Tags: steve easterbrook | mcdonald | ceo | performance

Steve Easterbrook: Assessing McDonald CEO's Performance

hand holding big mac in front of mcdonald's corporate logo sign
(Getty Images/Paul Richards)

By Friday, 14 December 2018 04:59 PM Current | Bio | Archive

With so many moving parts, it might seem like a business runs itself. But the person at the top matters a great deal. The leadership (or lack thereof) of the Chief Executive Officer can have a huge effect on whether a company succeeds or fails. A great CEO can lead his or her company to the top of its industry, while a company can fall behind the pack under a mediocre or poor CEO.

Steve Easterbrook has been with McDonald’s (MCD) for over 20 years, including the last three years as the company’s Chief Executive Officer. As CEO, Easterbrook brought McDonald’s out of a multi-year slump, characterized by sluggish sales and restaurant closures.

Under Easterbrook’s leadership, McDonald’s has seen a remarkable turnaround, proving once again the value of a great CEO.

Career With McDonald’s

Steve Easterbrook’s career with McDonald’s began in 1993 as a Financial Reporting Manager in London. He worked his way up to President and CEO of McDonald’s UK, before becoming Global Chief Brand Officer in 2010. Later that year, he was promoted to President of McDonald’s Europe. Easterbrook briefly left McDonald’s for various leadership positions at other companies, but returned to his role of Global Chief Brand Officer in 2013. In 2015, he was named CEO of McDonald’s.

Easterbrook took the helm at a difficult time for McDonald’s. Under the previous CEO, McDonald’s entered a downturn. Upstart quick-service competitors in the U.S. like Chipotle had grabbed market share from McDonald’s, which struggled to adapt to changing consumer preferences. Also, new “better burger” restaurants like Shake Shack, Five Guys and others were gaining momentum. In 2015, McDonald’s announced it would close more stores than it opened in the U.S., the first time that had happened in over 40 years. This directly impacted McDonald’s profits. Earnings hit a high of $5.55 per share in 2013, but by 2015 had fallen 13.5%.

Getting Back On Track

After Easterbrook took charge, he pioneered McDonald’s through multiple sweeping changes. Just a few of the initiatives put in place under Easterbrook’s tenure include all day breakfast, new menu offerings, and a major investment in technology. Last year, McDonald’s rolled out McDelivery with UberEats to nearly 8,000 restaurants, with more to come. McDonald’s has also released its own app, in which customers can place orders and pay. Mobile order and pay were rolled out to over 20,000 restaurants last year. Investments in technology will help cut down on order wait times and improve the overall customer experience.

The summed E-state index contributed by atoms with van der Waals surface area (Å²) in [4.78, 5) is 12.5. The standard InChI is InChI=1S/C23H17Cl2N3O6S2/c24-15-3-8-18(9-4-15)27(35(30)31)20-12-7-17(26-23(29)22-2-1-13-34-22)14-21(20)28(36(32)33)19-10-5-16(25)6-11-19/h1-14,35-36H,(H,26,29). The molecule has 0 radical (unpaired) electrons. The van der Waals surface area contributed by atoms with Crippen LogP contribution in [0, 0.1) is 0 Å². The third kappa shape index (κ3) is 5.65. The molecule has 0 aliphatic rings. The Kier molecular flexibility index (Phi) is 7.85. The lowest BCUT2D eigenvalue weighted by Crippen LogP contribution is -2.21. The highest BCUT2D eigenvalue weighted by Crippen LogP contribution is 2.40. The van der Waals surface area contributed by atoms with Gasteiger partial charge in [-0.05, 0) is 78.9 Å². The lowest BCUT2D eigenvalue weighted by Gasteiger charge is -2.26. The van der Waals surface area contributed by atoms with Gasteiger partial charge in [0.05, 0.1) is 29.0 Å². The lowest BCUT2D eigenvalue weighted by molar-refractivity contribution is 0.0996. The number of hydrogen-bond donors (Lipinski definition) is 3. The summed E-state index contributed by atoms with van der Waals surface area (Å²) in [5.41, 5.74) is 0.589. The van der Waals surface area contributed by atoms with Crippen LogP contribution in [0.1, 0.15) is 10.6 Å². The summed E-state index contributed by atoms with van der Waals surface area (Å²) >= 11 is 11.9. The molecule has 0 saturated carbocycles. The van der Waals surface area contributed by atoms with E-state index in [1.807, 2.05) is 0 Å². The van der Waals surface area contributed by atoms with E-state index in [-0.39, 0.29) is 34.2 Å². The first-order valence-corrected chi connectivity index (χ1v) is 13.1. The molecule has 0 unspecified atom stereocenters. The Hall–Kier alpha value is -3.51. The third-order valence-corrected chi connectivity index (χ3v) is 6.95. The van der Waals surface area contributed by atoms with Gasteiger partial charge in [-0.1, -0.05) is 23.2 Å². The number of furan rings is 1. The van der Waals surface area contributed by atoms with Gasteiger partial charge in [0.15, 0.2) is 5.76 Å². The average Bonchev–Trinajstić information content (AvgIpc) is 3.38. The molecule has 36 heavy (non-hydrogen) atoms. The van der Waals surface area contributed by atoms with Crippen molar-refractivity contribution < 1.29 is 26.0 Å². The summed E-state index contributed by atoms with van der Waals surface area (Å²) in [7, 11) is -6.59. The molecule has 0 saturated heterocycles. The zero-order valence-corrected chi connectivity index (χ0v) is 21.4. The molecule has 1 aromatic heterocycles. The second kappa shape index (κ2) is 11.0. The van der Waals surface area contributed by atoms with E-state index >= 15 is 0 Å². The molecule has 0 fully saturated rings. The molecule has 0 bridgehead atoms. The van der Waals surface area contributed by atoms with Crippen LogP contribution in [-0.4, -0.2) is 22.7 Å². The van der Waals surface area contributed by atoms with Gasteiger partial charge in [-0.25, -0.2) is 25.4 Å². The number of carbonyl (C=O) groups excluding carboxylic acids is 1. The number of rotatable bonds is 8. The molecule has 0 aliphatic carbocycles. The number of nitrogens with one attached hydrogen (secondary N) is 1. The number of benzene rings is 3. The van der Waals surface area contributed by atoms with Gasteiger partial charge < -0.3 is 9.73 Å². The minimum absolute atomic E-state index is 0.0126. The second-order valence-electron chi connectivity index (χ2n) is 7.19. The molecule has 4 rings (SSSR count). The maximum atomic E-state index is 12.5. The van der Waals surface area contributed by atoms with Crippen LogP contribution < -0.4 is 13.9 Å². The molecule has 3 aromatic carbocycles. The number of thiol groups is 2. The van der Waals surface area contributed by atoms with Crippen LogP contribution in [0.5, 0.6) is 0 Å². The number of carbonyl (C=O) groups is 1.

The other major growth catalyst that Easterbrook spearheaded for McDonald’s was accelerating franchising of its restaurants. Franchising is attractive for restaurants, as it provides a steady stream of cash flow while placing most of the maintenance, operating, and tax expenses onto the franchisee. The impact of franchising is that it greatly expands profit margins for restaurants. Indeed, McDonald’s earnings rose at a 15% average annual rate in the years since Easterbrook became CEO. Franchising has played a big role in McDonald’s return to growth.

In the most recent quarter, McDonald’s comparable sales increased 4.2%, reflecting strong growth at restaurants open at least one year. Earnings rose 19% to $2.10 per share, thanks largely to higher franchise fees.

The Results Speak For Themselves

McDonald’s has enjoyed a resurgence in recent years, due in no small part to the leadership of Steve Easterbrook. Shareholders have benefited right alongside the company. McDonald’s is a Dividend Aristocrat, and has increased its dividend each year for over 40 years. Shareholders have enjoyed strong dividend raises with Easterbrook as CEO, including a 15% hike earlier this year.

If an investor purchased shares of McDonald’s the day Easterbrook became CEO, his or her investment more than doubled in value, assuming reinvested dividends. McDonald’s has drastically outperformed the S&P 500 Index in that time, proving that Easterbrook has enjoyed a successful tenure as CEO of McDonald’s.

Ben Reynolds is CEO of Sure Dividend. Sure Dividend helps individual investors build high quality dividend growth stock portfolios for the long run.

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McDonald’s has enjoyed a resurgence in recent years, due in no small part to the leadership of Steve Easterbrook.
steve easterbrook, mcdonald, ceo, performance
Friday, 14 December 2018 04:59 PM
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